The Relationship between Acute: Chronic Workload Ratio of High-Speed Running and Hamstring Injuries in Professional Footballers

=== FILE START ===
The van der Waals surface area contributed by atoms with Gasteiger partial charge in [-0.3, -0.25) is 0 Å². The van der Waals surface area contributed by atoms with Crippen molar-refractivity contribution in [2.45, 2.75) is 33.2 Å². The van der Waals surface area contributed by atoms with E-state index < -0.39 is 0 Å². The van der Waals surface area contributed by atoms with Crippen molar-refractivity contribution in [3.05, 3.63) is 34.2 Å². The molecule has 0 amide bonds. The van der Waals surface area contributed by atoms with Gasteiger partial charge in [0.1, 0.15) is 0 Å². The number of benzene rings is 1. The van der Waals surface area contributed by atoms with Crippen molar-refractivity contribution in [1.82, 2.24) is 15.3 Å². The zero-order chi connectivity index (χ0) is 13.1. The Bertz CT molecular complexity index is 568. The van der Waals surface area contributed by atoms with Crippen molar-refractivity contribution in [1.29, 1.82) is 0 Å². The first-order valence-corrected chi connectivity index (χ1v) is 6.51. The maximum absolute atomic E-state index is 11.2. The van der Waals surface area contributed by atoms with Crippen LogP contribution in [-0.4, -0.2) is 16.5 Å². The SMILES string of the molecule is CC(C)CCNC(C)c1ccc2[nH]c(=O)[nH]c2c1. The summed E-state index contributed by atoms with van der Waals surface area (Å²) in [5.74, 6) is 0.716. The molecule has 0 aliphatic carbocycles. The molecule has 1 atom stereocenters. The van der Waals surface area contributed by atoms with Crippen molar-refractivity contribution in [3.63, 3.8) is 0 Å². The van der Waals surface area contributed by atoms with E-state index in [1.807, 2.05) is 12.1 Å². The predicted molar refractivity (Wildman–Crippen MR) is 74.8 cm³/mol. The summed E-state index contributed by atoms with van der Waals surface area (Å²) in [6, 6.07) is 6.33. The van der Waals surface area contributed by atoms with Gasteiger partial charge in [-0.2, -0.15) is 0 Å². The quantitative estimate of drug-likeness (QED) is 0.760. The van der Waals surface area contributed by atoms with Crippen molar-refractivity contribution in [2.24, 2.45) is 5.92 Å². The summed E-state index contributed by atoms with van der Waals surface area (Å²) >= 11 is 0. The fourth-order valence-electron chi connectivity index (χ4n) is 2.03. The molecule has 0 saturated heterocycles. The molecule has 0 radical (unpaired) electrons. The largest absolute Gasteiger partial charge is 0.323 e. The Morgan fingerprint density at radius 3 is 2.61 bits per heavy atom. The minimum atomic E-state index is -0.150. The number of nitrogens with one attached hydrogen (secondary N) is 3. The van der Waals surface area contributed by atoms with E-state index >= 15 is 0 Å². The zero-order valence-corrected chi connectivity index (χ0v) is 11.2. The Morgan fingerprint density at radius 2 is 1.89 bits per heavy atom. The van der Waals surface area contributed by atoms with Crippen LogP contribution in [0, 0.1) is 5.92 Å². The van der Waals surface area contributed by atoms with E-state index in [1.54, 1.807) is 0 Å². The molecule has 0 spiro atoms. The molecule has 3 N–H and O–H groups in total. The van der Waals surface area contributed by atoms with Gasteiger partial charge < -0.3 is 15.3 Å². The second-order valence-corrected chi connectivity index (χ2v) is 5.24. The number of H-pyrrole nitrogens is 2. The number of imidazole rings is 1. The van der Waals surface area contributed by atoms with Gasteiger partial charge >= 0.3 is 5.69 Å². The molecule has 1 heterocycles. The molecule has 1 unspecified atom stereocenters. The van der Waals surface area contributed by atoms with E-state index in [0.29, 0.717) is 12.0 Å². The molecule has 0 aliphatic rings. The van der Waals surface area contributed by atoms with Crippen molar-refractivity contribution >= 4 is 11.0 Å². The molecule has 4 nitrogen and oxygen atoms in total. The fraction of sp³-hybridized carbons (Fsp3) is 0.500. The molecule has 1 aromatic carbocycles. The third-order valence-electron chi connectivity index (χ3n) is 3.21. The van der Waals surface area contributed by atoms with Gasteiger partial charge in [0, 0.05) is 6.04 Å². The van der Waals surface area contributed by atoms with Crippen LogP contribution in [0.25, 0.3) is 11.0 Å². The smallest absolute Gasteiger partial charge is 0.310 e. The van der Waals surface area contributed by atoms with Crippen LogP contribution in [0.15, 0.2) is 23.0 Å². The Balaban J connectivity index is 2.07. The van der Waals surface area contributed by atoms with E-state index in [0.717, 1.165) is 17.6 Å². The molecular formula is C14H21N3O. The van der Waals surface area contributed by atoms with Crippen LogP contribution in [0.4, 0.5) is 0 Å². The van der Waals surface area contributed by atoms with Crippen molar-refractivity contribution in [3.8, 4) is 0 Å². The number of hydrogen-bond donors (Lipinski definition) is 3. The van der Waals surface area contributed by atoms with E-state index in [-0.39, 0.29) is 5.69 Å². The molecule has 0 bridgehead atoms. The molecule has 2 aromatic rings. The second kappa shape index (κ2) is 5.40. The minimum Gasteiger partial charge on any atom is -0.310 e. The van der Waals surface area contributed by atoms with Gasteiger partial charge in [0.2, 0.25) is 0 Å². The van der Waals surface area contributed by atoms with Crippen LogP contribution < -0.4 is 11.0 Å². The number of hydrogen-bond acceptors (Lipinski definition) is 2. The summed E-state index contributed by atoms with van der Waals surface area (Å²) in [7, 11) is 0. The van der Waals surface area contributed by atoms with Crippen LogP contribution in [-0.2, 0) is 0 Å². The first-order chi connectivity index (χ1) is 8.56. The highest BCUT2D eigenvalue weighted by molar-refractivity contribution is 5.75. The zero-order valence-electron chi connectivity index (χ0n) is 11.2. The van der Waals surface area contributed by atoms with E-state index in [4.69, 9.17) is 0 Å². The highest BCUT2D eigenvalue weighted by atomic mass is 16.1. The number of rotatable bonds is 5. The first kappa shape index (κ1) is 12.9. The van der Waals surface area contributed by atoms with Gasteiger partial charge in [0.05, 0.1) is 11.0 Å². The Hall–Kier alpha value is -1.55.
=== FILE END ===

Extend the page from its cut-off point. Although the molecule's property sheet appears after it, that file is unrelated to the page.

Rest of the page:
Hamstring strain injuries are common within professional footballers with high-speed running (HSR) being known to increase the likelihood of sustaining a hamstring injury. This study aimed to assess the acute: chronic workload ratio (ACWR) of HSR that preceded hamstring injuries in professional footballers. Global positioning system (GPS)-derived HSR distances and weekly ACWR were obtained from 18 footballers from one English Football League (EFL) club during the 2018-2019 season. Hamstring injuries were documented by the club’s medical team and the ACWR data of the four weeks preceding each hamstring injury were analysed. The mean ACWR of injured players was calculated for each season along with the ACWR of the squad. Ten hamstring injuries were recorded in total, across eight of the 18 players (44%). The most common site of injury was the medial part of the hamstring (70%). At the time of injury the mean ACWR for injured players was 0.90, while the squad mean ACWR for the season was 1.04. In conclusion, this study evidenced a high prevalence of non-contact hamstring injuries over a competitive season within an EFL club. The majority of hamstring injuries occurred when the mean ACWR was below the squad mean ACWR for the season. The loading pattern of ‘moderate to high’ followed by ‘low to moderate’ ACWR was commonly observed in the four weeks prior to injury.
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